and the same event which we meet with, not merely such as
may be explained on the supposition that the author is really
describing different events, or reproducing different traditions
(e.g. the narratives contained in 12, 10 ff.; 20, i ff., and 26,
7 ff.; the story of Hagar and Ishmael, in 16, i ff., and 21,
I2ff.; the double covenant with Abram, chaps. 15 and 17;
the double blessing of Jacob by Isaac, 27, i ff., and 28, i ff.;
the double promise of a son to Sarah, 17, 17, and 18,
I off.; the three explanations of the name Isaac, 17,17; 18,12;
21, 6; the two explanations of the names, Edom in 25, 25.
30; of Issachar, Zebulun, and Joseph, in 30, 16-18. 20. 23 f. ;
of Mahanaim, in 32, 3. 8; cf. also for Ishmael, 16, 11 f., and
21, 17; for Peniel, 32, 31, and the allusion in 33, 10), but
such as mutually exclude one another, because the event
narrated can only have happened once (e.g. the two accounts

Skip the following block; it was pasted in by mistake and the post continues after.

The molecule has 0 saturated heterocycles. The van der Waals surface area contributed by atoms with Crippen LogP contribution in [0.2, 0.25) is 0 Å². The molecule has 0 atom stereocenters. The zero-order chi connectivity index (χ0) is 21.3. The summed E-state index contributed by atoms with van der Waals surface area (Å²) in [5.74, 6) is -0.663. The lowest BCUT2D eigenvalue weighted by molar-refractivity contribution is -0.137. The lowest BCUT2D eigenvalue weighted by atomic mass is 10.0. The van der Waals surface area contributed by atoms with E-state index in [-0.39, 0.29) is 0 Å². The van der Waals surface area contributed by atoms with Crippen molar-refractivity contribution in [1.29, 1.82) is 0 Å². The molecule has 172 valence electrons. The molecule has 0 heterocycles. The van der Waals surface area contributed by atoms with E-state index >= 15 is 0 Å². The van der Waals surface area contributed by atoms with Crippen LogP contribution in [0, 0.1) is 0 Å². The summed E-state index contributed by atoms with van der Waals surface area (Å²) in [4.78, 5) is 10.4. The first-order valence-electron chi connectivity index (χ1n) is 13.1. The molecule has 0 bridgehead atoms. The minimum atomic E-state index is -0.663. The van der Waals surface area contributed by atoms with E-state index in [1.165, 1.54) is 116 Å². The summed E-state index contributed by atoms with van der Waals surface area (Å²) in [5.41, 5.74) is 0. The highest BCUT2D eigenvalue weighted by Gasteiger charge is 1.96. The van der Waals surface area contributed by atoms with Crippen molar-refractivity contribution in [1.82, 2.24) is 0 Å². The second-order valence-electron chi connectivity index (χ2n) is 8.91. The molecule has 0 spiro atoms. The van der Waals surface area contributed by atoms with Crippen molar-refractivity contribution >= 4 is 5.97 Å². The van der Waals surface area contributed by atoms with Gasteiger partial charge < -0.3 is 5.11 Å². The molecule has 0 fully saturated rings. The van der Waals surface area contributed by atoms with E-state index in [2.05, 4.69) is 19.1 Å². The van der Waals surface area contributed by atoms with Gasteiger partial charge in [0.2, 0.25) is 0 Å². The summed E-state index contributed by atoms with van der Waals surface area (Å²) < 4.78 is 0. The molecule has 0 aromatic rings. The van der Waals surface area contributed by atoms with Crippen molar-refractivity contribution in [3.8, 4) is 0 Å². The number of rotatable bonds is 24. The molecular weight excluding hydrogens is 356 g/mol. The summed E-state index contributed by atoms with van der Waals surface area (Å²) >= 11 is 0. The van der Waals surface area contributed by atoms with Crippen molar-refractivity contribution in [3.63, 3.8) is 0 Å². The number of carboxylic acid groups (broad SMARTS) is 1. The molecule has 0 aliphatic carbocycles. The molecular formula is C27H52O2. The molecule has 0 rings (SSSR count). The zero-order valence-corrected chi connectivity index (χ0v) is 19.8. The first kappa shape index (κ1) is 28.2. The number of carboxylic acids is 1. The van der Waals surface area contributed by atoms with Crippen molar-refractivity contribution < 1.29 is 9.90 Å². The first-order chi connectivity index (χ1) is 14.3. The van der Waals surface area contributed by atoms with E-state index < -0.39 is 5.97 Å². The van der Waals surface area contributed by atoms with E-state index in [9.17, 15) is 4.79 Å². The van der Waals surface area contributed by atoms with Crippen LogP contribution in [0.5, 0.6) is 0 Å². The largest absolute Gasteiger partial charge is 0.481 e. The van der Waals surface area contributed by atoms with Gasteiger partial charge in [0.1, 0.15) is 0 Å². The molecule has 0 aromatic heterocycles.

of the creation, in chaps, i and 2 ; the number of the animals
that went into the ark and the time the flood continued on
the earth, in chap. 6 f. ; the dispersion of the nations, in
chaps. 10 and 11, i ff., cf. 10, 25 ; the varying explanations
of the names, Beersheba, in 21,31. 26, 33; Israel, in 32, 29.

35, 10; Bethel and the pillar of Bethel, 28, 18 f. 35, 14 f.;
the different accounts of the relations between Jacob and the
Shechemites, in chaps. 34 and 48, 22; and the variations in
the narrative in 37, 19-36, — the sale of Joseph by his
brethren). Many other notices in Genesis also militate
against the unity of authorship (e.g. that the limit of human
life was reduced to 120 years, 6, 3 against 5, ii^- that
Abraham begat many sons after the death of Sarah, 25, i ff .
against 18, 11 f. 17, 17; that Esau had already settled in Seir
when Jacob returned from Mesopotamia, 32, 4 ff. against

36, 6 ; that Rebekah's nurse came with Jacob from Meso-
potamia, 35, 8 against 24, 59 ; that all Jacob's sons were